Do you think you're getting enough sleep? Are you tired in the middle of the day? Perhaps you stayed up late to get your homework done or worked after-hours at the office? No matter what the reason, without sufficient sleep you won't be able to function normally—especially if it's a regular occurrence.
Lack of sleep over an extended period could put you at risk for serious health problems like heart disease or stroke and can contribute to the symptoms of depression and dampen your immune response. There's no way around it, the repercussions of lack of sleep will have both physical and mental implications.
Yes, you can catch up on lost sleep.
While the number of hours of sleep we need depends on our age, experts recommend that adults need between seven and nine hours each night. So let's say that last night you got just four hours (thanks to six episodes of Game of Thrones); that means that you are in at least three hours of sleep debt. Your goal should now be to minimize the cumulative effect of not getting enough sleep by getting better rest the following nights.
But don't make it a habit.
Although it is possible to catch up on lost sleep, we also need to take some extra steps to make sure we are making the most of the sleep we are already getting, tack on an extra hour or two each night, and make well-deserved and much-needed rest a top priority. Admittedly this is easier said than done, especially when we've already established some bad sleep habits. But there is also a lot you can do to be proactive. Tools like wellness portals can be helpful for encouraging new habits and understanding what lifestyle factors (like sleep) may be putting you at risk for a less-than-healthy future. Here are are some other strategies to help you get more sleep so that you aren't always playing catchup:
1. Make a schedule and stick to it.
This may sound obvious, but it's also the hardest tip to adhere to. Nobody wants to get up on the weekend at the same time as they would during the week, but trying to be consistent with your sleep habits is an important part of getting a consistent amount of rest.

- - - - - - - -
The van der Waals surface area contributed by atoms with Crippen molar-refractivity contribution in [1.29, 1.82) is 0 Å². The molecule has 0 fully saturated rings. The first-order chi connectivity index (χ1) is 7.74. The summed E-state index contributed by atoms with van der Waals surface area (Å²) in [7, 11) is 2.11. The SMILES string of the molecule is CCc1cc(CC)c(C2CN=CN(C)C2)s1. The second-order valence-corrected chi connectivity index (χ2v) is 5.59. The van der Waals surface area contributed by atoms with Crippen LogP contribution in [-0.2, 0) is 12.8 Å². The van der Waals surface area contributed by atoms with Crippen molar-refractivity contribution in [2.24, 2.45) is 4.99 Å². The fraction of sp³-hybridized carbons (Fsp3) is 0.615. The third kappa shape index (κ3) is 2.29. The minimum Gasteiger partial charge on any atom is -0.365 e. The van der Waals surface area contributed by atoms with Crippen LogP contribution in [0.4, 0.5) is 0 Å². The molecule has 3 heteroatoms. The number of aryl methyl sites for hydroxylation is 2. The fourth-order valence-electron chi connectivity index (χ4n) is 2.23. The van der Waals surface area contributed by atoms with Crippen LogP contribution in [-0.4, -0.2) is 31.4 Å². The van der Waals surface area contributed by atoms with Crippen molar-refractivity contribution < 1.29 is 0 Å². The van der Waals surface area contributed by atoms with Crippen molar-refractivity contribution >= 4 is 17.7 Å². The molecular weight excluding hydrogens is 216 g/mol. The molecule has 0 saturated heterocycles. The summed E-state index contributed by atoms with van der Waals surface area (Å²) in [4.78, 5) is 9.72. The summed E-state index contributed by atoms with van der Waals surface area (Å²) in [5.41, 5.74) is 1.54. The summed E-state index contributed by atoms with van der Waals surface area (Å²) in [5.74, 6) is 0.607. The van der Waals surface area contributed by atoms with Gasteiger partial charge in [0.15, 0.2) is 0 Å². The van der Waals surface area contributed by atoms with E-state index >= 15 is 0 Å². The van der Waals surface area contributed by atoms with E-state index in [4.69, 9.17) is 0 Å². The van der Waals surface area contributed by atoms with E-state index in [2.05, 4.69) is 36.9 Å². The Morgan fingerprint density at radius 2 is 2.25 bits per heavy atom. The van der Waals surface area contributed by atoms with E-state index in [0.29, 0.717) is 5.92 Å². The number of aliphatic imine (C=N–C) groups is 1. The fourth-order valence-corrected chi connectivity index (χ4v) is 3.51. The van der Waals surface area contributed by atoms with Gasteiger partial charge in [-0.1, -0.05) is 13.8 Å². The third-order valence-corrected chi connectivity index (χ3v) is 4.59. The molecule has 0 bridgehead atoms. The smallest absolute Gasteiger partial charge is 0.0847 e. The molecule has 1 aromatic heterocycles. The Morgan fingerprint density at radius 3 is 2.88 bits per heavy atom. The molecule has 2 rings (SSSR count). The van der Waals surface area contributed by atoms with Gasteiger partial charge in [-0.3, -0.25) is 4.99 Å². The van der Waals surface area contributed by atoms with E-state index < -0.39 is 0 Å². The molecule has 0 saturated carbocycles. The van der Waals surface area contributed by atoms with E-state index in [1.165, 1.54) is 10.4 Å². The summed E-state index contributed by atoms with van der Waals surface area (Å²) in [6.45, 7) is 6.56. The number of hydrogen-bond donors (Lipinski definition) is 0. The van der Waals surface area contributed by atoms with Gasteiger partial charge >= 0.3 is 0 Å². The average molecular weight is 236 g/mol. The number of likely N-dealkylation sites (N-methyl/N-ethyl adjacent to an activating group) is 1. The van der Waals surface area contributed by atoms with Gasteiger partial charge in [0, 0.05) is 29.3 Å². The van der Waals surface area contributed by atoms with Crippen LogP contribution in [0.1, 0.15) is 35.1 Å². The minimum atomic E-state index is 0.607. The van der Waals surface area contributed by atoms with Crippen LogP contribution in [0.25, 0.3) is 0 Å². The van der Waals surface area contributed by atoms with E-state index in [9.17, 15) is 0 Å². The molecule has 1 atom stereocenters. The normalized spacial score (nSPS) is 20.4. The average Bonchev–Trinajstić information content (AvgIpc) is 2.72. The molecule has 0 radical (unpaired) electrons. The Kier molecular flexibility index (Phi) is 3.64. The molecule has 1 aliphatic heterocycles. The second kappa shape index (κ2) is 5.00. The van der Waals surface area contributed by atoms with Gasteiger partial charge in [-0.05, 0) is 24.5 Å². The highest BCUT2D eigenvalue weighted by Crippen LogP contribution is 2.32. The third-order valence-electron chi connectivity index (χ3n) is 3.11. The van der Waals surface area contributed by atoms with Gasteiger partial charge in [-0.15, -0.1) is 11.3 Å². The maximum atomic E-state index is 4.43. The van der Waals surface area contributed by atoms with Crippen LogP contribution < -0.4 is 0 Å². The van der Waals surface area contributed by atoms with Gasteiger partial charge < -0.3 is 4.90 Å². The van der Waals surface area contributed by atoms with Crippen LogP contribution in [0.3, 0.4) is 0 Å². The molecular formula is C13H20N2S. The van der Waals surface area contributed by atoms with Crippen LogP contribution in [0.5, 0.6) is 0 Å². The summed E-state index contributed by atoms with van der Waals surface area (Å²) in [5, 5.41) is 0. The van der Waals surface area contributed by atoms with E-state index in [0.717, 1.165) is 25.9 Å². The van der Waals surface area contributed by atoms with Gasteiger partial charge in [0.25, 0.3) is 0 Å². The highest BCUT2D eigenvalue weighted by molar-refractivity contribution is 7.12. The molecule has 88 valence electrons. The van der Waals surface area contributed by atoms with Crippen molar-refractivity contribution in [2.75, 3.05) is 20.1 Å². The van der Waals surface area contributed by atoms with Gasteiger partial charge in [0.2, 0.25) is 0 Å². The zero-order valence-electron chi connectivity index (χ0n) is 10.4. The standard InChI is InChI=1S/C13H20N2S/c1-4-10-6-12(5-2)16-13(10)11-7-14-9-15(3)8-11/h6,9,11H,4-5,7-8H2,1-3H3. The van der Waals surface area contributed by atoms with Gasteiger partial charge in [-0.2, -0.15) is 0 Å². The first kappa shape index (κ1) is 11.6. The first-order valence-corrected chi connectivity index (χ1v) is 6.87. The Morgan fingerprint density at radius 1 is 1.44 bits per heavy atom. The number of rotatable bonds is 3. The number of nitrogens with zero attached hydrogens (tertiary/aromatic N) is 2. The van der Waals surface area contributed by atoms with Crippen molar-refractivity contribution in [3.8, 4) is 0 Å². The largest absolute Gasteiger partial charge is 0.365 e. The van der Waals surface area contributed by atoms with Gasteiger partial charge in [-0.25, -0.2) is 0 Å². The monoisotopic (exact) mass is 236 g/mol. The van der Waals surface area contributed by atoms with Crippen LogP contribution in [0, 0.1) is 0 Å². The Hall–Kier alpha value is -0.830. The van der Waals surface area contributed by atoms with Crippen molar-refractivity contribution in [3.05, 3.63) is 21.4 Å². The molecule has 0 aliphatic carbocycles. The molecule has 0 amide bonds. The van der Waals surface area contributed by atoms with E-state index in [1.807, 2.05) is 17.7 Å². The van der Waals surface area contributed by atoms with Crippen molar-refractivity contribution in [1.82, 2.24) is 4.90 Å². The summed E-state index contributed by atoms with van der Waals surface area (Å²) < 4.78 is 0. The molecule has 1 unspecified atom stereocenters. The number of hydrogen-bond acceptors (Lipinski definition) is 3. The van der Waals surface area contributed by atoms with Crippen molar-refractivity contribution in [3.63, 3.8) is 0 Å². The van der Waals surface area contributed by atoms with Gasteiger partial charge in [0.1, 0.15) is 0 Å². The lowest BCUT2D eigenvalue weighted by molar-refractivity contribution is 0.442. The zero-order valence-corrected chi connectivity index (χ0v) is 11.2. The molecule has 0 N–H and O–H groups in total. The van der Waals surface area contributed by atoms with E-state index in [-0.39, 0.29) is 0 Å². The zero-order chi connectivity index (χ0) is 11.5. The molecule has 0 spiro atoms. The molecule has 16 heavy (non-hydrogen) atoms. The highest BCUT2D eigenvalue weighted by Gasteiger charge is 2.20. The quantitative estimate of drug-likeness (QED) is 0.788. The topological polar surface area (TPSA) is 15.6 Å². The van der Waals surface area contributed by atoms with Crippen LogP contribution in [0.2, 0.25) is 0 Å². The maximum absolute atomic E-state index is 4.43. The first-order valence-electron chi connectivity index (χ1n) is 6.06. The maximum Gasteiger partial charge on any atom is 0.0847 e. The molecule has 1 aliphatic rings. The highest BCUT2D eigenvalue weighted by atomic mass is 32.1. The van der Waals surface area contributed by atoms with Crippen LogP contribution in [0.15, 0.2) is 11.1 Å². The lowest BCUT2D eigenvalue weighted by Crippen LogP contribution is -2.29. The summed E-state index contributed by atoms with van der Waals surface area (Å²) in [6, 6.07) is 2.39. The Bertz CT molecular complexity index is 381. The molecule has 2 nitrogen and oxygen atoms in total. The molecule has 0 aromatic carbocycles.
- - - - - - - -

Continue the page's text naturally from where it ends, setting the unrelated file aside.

2. Avoid taking naps, especially during the afternoon.
Some research suggests that naps won't affect sleep quality, but if you are having problems sleeping at night, taking a 3 p.m. snooze could be standing in your way of getting to sleep at night. If you must nap, do it early in the day!
3. Feng shui your bedroom for sleep.
It's also important to ensure that your bedroom environment promotes healthy sleep habits. You may find that a quiet and dark room will help, and I would also recommend keeping the pets out and removing technology.
4. Don't forget to exercise!
Exercising regularly will help you not only fall asleep faster but enjoy deeper sleep. You can experiment with exercising in the morning, afternoon, or evening to find out what works best to promote your sleep pattern.
5. Address any stressors in your life.
6. Watch what you eat and drink.
Most of us know that caffeine is are on the "avoid" list three hours before bedtime, but unfortunately, the list also includes chocolate, alcohol, spicy foods, and nightcaps.
Slow and steady wins the race when it comes to sleep.
To make up for evenings of binge-watching or late-night studying, try to compensate the next evening by getting more sleep than on other nights—but don't make it a habit. It's not uncommon to catch up on sleep over the weekend if you do not get enough during the week, but this is just a crutch. And sleeping all weekend will not make up for getting four hours of sleep each night during the week.
Your Best Sleep Ever.
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Derek Kren is VP of sales at MediKeeper Inc., a leading provider of SaaS-based health and wellness portals. Prior to joining MediKeeper in 2013, Mr. Kren served as RVP and vice president of operations at Summit Health Inc. and was instrumental in the company’s growth from startup to one of the nation’s largest providers of population health management services. A former biomedical sciences corps officer with the U.S. Air Force, Mr. Kren holds undergraduate and graduate degrees in psychology and has extensive operational, business development, and sales experience in the health care industry.